Local Visibility and Monumentality in the Chaco World: A Total Viewshed Approach
Chacoan great houses are considered "monumental," in the sense both of scale and of conveying meaning. Throughout the Chaco World, great houses and other large-scale buildings would have been associated to some degree with a larger, regional Chacoan ideology. At the same time, these structures vary and should be understood in the context of diverse local and regional histories. Visibility can be a key component of monumentality, and it has been suggested that great houses were frequently placed to be highly visible. We use "total viewsheds"—cumulative viewsheds generated using regularly spaced points across a complete study area—to examine the degree to which Chacoan buildings were positioned to maximize these structures’ visibility within their local landscapes, which required leveraging advanced GIScience algorithms and techniques, as well as substantial supercomputing resources normally unavailable to archaeologists. The data aggregated by the Chaco Social Networks Project facilitate temporal and regional comparisons of visibility between A.D. 800 and 1200 across a sample of approximately 300 Chacoan buildings. The results of previous social network analyses allow us to consider the visibility choices made by the builders of Chacoan structures in light of the dynamics of intra- and inter-community spatial and social organization.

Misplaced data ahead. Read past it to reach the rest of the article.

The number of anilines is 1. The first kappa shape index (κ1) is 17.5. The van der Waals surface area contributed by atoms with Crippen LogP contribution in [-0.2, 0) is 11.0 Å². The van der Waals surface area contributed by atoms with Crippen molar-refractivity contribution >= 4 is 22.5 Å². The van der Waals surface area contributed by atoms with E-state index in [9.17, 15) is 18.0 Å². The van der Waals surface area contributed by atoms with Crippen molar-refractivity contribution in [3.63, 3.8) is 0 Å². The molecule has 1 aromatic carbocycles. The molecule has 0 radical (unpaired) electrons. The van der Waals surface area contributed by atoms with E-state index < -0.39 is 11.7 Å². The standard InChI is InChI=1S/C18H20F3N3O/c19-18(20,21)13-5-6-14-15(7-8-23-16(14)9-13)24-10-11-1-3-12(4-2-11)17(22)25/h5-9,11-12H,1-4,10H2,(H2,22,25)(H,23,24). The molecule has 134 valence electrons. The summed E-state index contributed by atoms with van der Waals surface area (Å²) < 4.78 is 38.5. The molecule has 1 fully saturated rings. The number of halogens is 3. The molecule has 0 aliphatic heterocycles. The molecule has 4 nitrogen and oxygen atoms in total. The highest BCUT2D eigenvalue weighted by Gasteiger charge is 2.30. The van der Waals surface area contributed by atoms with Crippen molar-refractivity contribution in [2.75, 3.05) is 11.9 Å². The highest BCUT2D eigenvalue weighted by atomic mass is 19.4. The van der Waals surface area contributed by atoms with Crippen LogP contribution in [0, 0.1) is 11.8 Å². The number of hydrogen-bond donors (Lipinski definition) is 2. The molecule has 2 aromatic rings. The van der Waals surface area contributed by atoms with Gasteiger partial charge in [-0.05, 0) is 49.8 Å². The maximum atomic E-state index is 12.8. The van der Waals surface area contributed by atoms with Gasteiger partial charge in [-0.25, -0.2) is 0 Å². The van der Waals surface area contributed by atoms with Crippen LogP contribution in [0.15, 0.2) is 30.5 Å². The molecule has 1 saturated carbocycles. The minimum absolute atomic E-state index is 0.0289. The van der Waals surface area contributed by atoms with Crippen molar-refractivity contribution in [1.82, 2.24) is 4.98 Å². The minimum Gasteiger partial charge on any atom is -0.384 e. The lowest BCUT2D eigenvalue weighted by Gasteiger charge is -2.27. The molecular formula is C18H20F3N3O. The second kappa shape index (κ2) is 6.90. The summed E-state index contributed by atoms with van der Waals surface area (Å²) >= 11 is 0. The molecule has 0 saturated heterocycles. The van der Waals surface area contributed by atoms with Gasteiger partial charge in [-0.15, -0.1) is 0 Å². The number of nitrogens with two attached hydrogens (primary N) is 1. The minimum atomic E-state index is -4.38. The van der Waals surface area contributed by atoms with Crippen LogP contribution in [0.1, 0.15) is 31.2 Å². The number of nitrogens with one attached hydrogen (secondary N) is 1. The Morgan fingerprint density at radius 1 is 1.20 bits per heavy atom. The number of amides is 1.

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Local Visibility and Monumentality in the Chaco World: A Total Viewshed Approach. Katherine Dungan, Sylviane Déderix, Barbara Mills, Kristin Safi, Devin White. Presented at The 81st Annual Meeting of the Society for American Archaeology, Vancouver, British Columbia. 2017 ( tDAR id: 429431)
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min long: -115.532; min lat: 30.676 ; max long: -102.349; max lat: 42.033 ;
Abstract Id(s): 14937